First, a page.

Because of weaknesses in research design, it remains unclear if any form of meditation is beneficial in people with fibromyalgia.
High blood pressure
There are reports that transcendental meditation may lower blood pressure over short periods of time and that its long-term effects may improve mortality. However, because of weaknesses in research design, a firm conclusion cannot be reached.
Atherosclerosis (clogged arteries)
Transcendental meditation, along with other therapies, has been reported to help attenuate atherosclerosis in older people, particularly in those with apparent cardiovascular heart disease. Further research is needed to confirm any potential benefits from meditation alone.
Sahaja yoga, which incorporates meditation techniques, may have some benefit in the management of moderate to severe asthma. Further studies are needed before a firm conclusion can be drawn.
Quality of life in breast cancer
Preliminary research suggests no added benefits of transcendental meditation techniques over support groups alone to improve quality of life in women with breast cancer. Additional research would be necessary to form a more firm conclusion in this area.
Preliminary research reports increased antibody response after meditation. Further study is needed to confirm these findings.
Meditation has been suggested for many other uses, based on tradition or on scientific theories. However, these uses have not been thoroughly studied in humans, and there is limited scientific evidence about safety or effectiveness. Some of these suggested uses are for conditions that are potentially life-threatening. Consult with a health care provider before using meditation for any use.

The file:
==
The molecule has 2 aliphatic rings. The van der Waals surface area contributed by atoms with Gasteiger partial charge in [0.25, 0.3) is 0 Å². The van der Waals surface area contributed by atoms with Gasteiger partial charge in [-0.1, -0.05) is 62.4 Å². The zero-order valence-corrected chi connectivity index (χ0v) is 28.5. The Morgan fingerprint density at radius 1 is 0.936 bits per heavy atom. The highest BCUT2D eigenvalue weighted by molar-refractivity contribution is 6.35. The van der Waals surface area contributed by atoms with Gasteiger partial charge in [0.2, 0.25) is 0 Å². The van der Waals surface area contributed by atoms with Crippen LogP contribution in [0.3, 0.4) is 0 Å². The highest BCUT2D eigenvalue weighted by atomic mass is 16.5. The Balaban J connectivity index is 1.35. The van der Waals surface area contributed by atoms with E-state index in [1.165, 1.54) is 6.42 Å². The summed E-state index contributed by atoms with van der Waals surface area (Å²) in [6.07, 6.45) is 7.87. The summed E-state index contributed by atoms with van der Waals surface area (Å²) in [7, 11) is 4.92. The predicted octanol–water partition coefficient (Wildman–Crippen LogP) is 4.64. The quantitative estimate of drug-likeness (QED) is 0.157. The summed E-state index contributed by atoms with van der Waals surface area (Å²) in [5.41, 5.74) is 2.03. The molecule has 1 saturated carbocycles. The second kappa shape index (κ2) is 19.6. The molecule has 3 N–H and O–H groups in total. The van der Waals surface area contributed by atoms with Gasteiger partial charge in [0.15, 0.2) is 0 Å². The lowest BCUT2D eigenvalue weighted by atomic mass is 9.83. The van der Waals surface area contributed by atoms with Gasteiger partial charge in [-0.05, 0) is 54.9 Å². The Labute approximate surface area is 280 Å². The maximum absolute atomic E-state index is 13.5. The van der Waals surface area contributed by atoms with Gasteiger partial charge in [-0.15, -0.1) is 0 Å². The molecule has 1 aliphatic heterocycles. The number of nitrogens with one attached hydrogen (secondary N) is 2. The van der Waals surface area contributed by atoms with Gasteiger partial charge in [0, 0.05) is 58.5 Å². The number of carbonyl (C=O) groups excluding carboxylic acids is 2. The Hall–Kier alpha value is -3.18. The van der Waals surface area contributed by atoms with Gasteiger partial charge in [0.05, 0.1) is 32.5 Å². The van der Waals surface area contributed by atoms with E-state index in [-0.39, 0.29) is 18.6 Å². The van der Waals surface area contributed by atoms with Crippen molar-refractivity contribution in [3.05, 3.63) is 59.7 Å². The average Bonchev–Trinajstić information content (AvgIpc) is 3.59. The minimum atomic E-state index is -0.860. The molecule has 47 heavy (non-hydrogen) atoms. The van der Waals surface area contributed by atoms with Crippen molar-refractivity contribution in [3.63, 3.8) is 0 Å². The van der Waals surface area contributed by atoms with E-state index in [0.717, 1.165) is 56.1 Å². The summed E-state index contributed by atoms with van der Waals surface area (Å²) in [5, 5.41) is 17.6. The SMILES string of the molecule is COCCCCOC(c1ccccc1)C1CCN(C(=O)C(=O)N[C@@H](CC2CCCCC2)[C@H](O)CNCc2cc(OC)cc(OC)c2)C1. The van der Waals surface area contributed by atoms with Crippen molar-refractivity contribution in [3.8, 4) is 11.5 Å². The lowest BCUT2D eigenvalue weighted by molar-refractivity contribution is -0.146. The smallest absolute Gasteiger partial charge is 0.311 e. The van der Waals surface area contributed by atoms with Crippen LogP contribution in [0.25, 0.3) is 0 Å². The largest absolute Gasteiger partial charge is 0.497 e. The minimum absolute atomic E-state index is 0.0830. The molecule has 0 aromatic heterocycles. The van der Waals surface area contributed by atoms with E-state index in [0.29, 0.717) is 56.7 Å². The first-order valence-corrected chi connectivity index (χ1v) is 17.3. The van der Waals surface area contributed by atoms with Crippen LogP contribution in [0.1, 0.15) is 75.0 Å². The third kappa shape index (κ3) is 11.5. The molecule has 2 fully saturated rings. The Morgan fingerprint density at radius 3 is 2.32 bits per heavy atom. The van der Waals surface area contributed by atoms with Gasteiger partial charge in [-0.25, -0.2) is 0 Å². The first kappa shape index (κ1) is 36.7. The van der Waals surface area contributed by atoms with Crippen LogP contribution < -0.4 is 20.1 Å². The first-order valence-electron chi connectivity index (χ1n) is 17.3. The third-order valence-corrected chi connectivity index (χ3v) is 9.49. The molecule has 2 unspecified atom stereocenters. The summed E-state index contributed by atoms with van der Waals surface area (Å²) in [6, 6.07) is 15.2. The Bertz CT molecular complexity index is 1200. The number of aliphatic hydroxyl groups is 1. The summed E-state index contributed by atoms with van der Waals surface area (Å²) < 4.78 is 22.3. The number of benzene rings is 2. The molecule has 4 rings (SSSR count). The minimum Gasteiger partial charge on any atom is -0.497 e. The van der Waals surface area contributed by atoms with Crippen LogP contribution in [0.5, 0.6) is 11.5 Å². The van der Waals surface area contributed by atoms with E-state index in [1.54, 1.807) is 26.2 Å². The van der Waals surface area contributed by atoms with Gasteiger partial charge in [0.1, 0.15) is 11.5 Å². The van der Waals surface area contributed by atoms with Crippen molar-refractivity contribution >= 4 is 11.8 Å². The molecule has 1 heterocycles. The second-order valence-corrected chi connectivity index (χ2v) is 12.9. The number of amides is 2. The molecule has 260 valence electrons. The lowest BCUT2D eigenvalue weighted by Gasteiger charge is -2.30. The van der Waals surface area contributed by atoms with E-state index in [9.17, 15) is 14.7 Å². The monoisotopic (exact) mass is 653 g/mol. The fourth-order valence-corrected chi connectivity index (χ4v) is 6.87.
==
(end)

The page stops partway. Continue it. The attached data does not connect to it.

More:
Most types of meditation are believed to be safe in healthy individuals. However, the safety of meditation is not well studied.
People with underlying psychiatric disorders should speak with a mental health provider before beginning meditation because there have been rare reports of mania or worsening of other symptoms. Some publications warn that intensive meditation can cause anxiety, depression or confusion, although this is not well studied.
The use of meditation should not delay the time it takes to see a health care provider for diagnosis or treatment with more proven techniques or therapies. And meditation should not be used as the sole approach to illness.
Meditation is an ancient technique with many modern variations. Meditation has been suggested as a way to improve many health conditions. However, well-designed research is lacking, and the scientific evidence remains inconclusive. People with psychiatric disorders should speak with a mental health provider before beginning meditation. Meditation should not be used as the sole approach to illness.
The information in this monograph was prepared by the professional staff at Natural Standard, based on thorough systematic review of scientific evidence. The material was reviewed by the Faculty of the Harvard Medical School with final editing approved by Natural Standard.